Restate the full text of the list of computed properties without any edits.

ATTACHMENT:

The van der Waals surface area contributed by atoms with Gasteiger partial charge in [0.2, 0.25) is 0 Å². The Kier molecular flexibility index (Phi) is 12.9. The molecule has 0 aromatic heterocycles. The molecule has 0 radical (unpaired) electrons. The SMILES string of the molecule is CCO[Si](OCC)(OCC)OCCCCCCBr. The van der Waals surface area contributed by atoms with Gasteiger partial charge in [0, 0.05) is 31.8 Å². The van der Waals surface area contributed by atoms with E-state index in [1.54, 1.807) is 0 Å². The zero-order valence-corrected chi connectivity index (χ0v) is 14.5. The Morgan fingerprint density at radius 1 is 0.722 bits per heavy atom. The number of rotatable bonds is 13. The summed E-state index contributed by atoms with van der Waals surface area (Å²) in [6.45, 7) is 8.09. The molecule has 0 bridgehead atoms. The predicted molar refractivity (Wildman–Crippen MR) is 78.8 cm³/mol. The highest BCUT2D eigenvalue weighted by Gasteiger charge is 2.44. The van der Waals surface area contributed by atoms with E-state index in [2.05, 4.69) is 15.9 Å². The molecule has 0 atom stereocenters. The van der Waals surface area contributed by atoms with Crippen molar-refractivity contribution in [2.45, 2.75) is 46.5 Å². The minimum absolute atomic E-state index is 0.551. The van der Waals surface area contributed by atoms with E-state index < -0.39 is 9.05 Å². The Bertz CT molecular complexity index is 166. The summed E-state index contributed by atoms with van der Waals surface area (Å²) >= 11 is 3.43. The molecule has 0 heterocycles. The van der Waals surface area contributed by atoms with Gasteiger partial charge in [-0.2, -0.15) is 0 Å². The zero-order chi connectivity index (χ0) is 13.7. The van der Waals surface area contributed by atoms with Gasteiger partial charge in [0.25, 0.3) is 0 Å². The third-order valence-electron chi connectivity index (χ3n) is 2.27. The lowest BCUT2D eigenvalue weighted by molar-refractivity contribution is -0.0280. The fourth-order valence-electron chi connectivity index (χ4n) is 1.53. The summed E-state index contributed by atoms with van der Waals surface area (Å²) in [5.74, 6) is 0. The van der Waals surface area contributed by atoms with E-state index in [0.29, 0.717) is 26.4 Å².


The van der Waals surface area contributed by atoms with Gasteiger partial charge in [0.2, 0.25) is 0 Å². The Kier molecular flexibility index (Phi) is 12.9. The molecule has 0 aromatic heterocycles. The molecule has 0 radical (unpaired) electrons. The SMILES string of the molecule is CCO[Si](OCC)(OCC)OCCCCCCBr. The van der Waals surface area contributed by atoms with Gasteiger partial charge in [0, 0.05) is 31.8 Å². The van der Waals surface area contributed by atoms with E-state index in [1.54, 1.807) is 0 Å². The zero-order valence-corrected chi connectivity index (χ0v) is 14.5. The Morgan fingerprint density at radius 1 is 0.722 bits per heavy atom. The number of rotatable bonds is 13. The summed E-state index contributed by atoms with van der Waals surface area (Å²) in [6.45, 7) is 8.09. The molecule has 0 bridgehead atoms. The predicted molar refractivity (Wildman–Crippen MR) is 78.8 cm³/mol. The highest BCUT2D eigenvalue weighted by Gasteiger charge is 2.44. The van der Waals surface area contributed by atoms with E-state index in [2.05, 4.69) is 15.9 Å². The molecule has 0 atom stereocenters. The van der Waals surface area contributed by atoms with Crippen molar-refractivity contribution in [2.45, 2.75) is 46.5 Å². The minimum absolute atomic E-state index is 0.551. The van der Waals surface area contributed by atoms with E-state index < -0.39 is 9.05 Å². The Bertz CT molecular complexity index is 166. The summed E-state index contributed by atoms with van der Waals surface area (Å²) >= 11 is 3.43. The molecule has 0 heterocycles. The van der Waals surface area contributed by atoms with Gasteiger partial charge in [-0.2, -0.15) is 0 Å². The zero-order chi connectivity index (χ0) is 13.7. The van der Waals surface area contributed by atoms with Gasteiger partial charge in [0.25, 0.3) is 0 Å². The third-order valence-electron chi connectivity index (χ3n) is 2.27. The lowest BCUT2D eigenvalue weighted by molar-refractivity contribution is -0.0280. The fourth-order valence-electron chi connectivity index (χ4n) is 1.53. The summed E-state index contributed by atoms with van der Waals surface area (Å²) in [5.74, 6) is 0. The van der Waals surface area contributed by atoms with E-state index in [0.29, 0.717) is 26.4 Å².